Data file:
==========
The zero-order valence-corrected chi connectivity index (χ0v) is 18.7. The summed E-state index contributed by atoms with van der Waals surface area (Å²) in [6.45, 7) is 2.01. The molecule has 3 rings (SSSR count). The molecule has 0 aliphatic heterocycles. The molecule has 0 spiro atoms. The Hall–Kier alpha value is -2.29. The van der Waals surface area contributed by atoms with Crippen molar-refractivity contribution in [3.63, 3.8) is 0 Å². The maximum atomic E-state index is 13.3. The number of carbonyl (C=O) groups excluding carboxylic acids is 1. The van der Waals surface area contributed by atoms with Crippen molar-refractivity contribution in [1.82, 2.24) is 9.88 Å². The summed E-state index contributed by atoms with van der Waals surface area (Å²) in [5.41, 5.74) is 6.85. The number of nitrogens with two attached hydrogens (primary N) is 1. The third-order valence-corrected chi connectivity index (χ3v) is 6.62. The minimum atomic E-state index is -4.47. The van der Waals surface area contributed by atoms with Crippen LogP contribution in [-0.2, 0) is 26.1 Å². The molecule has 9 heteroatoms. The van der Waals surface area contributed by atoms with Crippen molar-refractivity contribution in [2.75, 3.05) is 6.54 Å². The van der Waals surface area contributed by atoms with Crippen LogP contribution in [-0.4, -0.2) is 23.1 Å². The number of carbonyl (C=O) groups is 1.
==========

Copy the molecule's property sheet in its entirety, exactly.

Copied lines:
The zero-order valence-corrected chi connectivity index (χ0v) is 18.7. The summed E-state index contributed by atoms with van der Waals surface area (Å²) in [6.45, 7) is 2.01. The molecule has 3 rings (SSSR count). The molecule has 0 aliphatic heterocycles. The molecule has 0 spiro atoms. The Hall–Kier alpha value is -2.29. The van der Waals surface area contributed by atoms with Crippen molar-refractivity contribution in [3.63, 3.8) is 0 Å². The maximum atomic E-state index is 13.3. The number of carbonyl (C=O) groups excluding carboxylic acids is 1. The van der Waals surface area contributed by atoms with Crippen molar-refractivity contribution in [1.82, 2.24) is 9.88 Å². The summed E-state index contributed by atoms with van der Waals surface area (Å²) in [5.41, 5.74) is 6.85. The number of nitrogens with two attached hydrogens (primary N) is 1. The third-order valence-corrected chi connectivity index (χ3v) is 6.62. The minimum atomic E-state index is -4.47. The van der Waals surface area contributed by atoms with Crippen LogP contribution in [-0.2, 0) is 26.1 Å². The molecule has 9 heteroatoms. The van der Waals surface area contributed by atoms with Crippen molar-refractivity contribution in [2.75, 3.05) is 6.54 Å². The van der Waals surface area contributed by atoms with Crippen LogP contribution in [-0.4, -0.2) is 23.1 Å². The number of carbonyl (C=O) groups is 1.